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I forked a project on Github.

Let the remote upstream be upstream and my remote repository be origin. My local master branch is set to track the remote master branch. Then I added some stuff in local master, and I merged with the upstream every now and then.

Not until today when I want to issue a pull request did I find the problem: the pull request consists those merge commits, and those unwanted commits that I did previously without care. However what I want is just to submit the last commit I did, which should be pulled as a single commit. What can I do to rescue this?

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Instead of merging you want to rebase. You can do this manually, or automatically when pulling.

git pull --rebase upstream master
git push --force origin master

Once you've started doing merges though this will get hard to do, you'll need to reset the branch back to before you did a merge commit.

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+1 This is the reason rebase exists :) – ralphtheninja May 12 '11 at 10:47
This one seems work. I am just not sure if I have to do step two, since every time I merge with remote master there will be a merge commit. – Ivan Z. Siu May 16 '11 at 18:17
-1 for the git push --force solution to be offered on the same level as git push --rebase. User needs to be warned of the possible pitfalls with push --force which is potentially more damaging, and other users of the repo must know how to react correctly if they branched off a commit that was entirely removed by the push --force and want to merge back – prusswan Nov 22 '11 at 8:37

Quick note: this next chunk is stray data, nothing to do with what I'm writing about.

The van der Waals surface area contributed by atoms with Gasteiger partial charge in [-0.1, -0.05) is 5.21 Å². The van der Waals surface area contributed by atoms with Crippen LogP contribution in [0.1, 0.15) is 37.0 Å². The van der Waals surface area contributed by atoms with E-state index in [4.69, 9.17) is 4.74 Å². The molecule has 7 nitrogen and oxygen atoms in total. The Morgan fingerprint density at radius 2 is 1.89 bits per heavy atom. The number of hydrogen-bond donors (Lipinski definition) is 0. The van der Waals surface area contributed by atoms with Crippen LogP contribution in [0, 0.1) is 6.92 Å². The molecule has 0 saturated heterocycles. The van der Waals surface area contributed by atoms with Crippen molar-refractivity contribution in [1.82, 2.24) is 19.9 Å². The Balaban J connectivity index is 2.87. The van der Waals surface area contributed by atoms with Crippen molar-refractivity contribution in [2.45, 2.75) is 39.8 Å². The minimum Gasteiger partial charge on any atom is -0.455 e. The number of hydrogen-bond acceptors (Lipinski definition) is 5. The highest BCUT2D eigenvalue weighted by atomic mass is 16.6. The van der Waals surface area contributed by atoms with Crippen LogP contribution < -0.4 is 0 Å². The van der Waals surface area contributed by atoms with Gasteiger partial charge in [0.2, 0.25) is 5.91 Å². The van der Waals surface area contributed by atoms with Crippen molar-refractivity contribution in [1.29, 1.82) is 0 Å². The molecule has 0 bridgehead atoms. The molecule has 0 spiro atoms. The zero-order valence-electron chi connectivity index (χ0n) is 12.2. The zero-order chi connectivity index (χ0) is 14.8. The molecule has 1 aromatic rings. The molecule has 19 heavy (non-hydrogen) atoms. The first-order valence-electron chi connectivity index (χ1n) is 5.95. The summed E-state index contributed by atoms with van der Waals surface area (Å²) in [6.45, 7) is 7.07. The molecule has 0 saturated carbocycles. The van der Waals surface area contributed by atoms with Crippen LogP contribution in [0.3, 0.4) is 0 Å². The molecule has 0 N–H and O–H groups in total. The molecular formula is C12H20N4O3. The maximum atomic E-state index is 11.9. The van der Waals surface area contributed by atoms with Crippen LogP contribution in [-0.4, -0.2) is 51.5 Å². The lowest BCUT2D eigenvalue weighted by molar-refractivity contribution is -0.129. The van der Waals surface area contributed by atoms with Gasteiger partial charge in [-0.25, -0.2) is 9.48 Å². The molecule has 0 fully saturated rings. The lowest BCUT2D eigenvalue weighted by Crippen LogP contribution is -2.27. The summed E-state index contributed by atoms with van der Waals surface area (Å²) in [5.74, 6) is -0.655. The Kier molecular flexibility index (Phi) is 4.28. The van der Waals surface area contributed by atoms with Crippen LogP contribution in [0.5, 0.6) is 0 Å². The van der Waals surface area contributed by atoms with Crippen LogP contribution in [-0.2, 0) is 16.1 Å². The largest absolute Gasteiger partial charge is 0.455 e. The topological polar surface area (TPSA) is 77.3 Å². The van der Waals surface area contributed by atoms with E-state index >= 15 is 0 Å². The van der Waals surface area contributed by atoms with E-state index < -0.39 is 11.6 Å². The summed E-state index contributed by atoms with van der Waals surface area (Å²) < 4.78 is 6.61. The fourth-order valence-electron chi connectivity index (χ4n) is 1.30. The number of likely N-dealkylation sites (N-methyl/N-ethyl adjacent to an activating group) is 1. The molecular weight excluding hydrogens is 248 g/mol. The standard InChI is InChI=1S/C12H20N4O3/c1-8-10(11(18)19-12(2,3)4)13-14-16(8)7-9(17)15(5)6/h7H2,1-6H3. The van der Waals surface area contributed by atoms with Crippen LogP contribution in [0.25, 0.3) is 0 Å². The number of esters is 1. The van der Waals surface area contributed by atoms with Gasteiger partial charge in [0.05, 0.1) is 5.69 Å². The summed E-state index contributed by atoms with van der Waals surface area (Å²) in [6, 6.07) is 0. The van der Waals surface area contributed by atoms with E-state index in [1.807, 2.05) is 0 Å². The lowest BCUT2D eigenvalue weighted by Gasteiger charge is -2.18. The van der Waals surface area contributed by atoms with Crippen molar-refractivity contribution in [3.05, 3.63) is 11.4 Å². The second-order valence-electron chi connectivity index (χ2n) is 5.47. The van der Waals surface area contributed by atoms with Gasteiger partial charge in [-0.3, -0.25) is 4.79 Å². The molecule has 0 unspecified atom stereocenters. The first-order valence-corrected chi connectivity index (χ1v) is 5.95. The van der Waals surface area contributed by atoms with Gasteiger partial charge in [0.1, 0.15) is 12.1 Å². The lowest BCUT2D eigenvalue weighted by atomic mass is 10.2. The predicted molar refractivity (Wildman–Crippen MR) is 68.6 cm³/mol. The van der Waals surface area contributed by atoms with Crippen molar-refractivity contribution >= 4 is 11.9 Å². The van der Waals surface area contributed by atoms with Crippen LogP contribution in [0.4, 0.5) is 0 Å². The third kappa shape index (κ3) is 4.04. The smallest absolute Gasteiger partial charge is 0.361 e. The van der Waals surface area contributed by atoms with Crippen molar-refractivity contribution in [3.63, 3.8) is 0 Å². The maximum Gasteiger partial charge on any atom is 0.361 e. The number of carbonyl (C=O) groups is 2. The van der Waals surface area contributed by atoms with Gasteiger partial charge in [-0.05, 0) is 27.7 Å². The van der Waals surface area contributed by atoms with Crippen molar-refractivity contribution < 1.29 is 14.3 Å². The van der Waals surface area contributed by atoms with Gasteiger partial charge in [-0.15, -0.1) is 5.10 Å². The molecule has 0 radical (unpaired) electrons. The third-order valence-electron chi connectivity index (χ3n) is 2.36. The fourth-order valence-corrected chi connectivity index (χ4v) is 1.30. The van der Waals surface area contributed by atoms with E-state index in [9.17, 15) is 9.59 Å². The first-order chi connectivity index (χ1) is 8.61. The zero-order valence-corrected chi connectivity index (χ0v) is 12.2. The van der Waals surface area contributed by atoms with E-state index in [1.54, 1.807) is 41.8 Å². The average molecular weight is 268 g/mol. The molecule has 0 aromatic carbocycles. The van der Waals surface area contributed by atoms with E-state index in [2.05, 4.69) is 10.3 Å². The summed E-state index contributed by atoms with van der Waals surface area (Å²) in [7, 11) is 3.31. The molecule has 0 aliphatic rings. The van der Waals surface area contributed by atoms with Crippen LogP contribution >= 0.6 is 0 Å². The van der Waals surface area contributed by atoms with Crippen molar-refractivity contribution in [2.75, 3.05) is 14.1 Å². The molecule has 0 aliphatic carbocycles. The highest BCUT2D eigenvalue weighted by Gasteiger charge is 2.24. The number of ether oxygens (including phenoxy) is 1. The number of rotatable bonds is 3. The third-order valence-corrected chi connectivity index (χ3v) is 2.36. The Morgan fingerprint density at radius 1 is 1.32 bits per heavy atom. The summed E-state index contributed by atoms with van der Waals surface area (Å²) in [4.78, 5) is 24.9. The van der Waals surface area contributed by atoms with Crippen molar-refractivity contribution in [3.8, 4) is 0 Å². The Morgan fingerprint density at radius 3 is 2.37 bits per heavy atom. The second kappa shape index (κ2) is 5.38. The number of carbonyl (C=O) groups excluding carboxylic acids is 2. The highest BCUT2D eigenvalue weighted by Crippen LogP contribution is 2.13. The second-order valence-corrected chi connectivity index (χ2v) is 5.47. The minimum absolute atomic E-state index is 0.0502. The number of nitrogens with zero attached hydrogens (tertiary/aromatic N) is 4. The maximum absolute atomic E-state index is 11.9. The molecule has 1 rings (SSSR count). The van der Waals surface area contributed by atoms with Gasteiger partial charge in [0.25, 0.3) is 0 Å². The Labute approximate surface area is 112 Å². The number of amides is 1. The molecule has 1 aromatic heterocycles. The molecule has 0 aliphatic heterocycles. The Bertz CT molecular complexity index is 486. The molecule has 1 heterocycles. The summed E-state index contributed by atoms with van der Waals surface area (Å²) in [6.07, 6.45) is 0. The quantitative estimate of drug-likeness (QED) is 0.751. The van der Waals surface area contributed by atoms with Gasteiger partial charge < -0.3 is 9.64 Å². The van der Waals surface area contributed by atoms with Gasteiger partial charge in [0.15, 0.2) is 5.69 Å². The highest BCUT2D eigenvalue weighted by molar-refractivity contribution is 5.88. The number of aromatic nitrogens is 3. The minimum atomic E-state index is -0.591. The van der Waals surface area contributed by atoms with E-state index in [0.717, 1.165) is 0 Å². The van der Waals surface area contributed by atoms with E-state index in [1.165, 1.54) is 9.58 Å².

If I understand your question, you want to get rid of the intermediate/throwaway commits that you did in your branch. Try something like this:

git checkout -b for-upstream remotes/origin/master (create a new branch from the upstream origin)
git cherry-pick <sha-of-the-one-commit-you-want-to-submit> (fix any conflicts if necessary)

this should give you a local "for-upstream" branch which contains just the upstream master + your 1 commit. You can then submit that branch for pull request

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I think the first line needs to be git checkout -b ... and not git branch -b ... (make that change and I'll up-vote this here answer) – founddrama Jan 12 '13 at 12:40

On Github, You can't create a pull request for a single specific checkin on a branch that has multiple checkins separating it from upstream.

Create a branch specifically for each pull request you intend to make. This allows you to continue working without fear of polluting a pull request.

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Would this work: Create a separate branch with just the commit you want and issue a pull request on that branch.

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This is what I'd recommend. Don't be afraid of merge commits though, if the branch contained just that single commit you wanted pulled and a bunch of merges to keep it up to date with master, there's nothing wrong with that. – Tekkub May 11 '11 at 21:44
This is exactly what I am asking -- I don't know how to do this appropriately. – Ivan Z. Siu May 16 '11 at 17:57

This looks like an answer to your question (section "Update 2011-04-15" of the topic):

git workflow and rebase vs merge questions

Micah describes the technique of squash merges which let you merge changes from your feature branch as a single commit to the master branch.

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Squash merges destroy merge tracking and can cause no end of pain. – Jeremy French Dec 6 '13 at 14:17

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